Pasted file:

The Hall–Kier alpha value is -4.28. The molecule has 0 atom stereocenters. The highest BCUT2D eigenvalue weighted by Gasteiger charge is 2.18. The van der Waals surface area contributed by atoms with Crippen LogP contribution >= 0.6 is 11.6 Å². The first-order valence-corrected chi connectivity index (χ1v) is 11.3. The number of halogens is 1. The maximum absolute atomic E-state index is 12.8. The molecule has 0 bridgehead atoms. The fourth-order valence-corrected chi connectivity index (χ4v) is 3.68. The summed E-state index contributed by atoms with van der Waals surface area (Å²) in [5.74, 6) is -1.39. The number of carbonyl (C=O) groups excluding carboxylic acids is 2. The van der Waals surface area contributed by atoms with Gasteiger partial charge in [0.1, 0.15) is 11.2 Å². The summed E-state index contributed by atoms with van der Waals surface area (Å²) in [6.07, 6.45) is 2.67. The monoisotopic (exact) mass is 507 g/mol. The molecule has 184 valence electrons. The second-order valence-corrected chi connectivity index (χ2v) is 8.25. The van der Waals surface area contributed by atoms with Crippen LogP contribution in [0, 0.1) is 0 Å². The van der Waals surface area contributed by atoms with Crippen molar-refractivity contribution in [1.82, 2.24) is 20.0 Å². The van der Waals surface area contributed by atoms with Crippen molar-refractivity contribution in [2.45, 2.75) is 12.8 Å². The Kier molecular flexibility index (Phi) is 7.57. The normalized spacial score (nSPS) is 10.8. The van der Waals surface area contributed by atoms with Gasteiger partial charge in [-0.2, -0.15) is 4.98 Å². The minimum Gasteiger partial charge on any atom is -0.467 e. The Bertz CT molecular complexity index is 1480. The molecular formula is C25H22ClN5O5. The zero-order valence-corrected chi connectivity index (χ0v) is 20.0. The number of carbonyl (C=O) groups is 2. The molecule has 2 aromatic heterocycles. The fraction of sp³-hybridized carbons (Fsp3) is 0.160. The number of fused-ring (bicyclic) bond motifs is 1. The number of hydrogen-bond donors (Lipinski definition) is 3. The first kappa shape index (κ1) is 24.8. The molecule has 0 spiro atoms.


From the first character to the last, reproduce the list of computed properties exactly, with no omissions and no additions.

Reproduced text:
The Hall–Kier alpha value is -4.28. The molecule has 0 atom stereocenters. The highest BCUT2D eigenvalue weighted by Gasteiger charge is 2.18. The van der Waals surface area contributed by atoms with Crippen LogP contribution >= 0.6 is 11.6 Å². The first-order valence-corrected chi connectivity index (χ1v) is 11.3. The number of halogens is 1. The maximum absolute atomic E-state index is 12.8. The molecule has 0 bridgehead atoms. The fourth-order valence-corrected chi connectivity index (χ4v) is 3.68. The summed E-state index contributed by atoms with van der Waals surface area (Å²) in [5.74, 6) is -1.39. The number of carbonyl (C=O) groups excluding carboxylic acids is 2. The van der Waals surface area contributed by atoms with Gasteiger partial charge in [0.1, 0.15) is 11.2 Å². The summed E-state index contributed by atoms with van der Waals surface area (Å²) in [6.07, 6.45) is 2.67. The monoisotopic (exact) mass is 507 g/mol. The molecule has 184 valence electrons. The second-order valence-corrected chi connectivity index (χ2v) is 8.25. The van der Waals surface area contributed by atoms with Crippen LogP contribution in [0, 0.1) is 0 Å². The van der Waals surface area contributed by atoms with Crippen molar-refractivity contribution in [1.82, 2.24) is 20.0 Å². The van der Waals surface area contributed by atoms with Crippen molar-refractivity contribution in [2.45, 2.75) is 12.8 Å². The Kier molecular flexibility index (Phi) is 7.57. The normalized spacial score (nSPS) is 10.8. The van der Waals surface area contributed by atoms with Gasteiger partial charge in [-0.2, -0.15) is 4.98 Å². The minimum Gasteiger partial charge on any atom is -0.467 e. The Bertz CT molecular complexity index is 1480. The molecular formula is C25H22ClN5O5. The zero-order valence-corrected chi connectivity index (χ0v) is 20.0. The number of carbonyl (C=O) groups is 2. The molecule has 2 aromatic heterocycles. The fraction of sp³-hybridized carbons (Fsp3) is 0.160. The number of fused-ring (bicyclic) bond motifs is 1. The number of hydrogen-bond donors (Lipinski definition) is 3. The first kappa shape index (κ1) is 24.8. The molecule has 0 spiro atoms.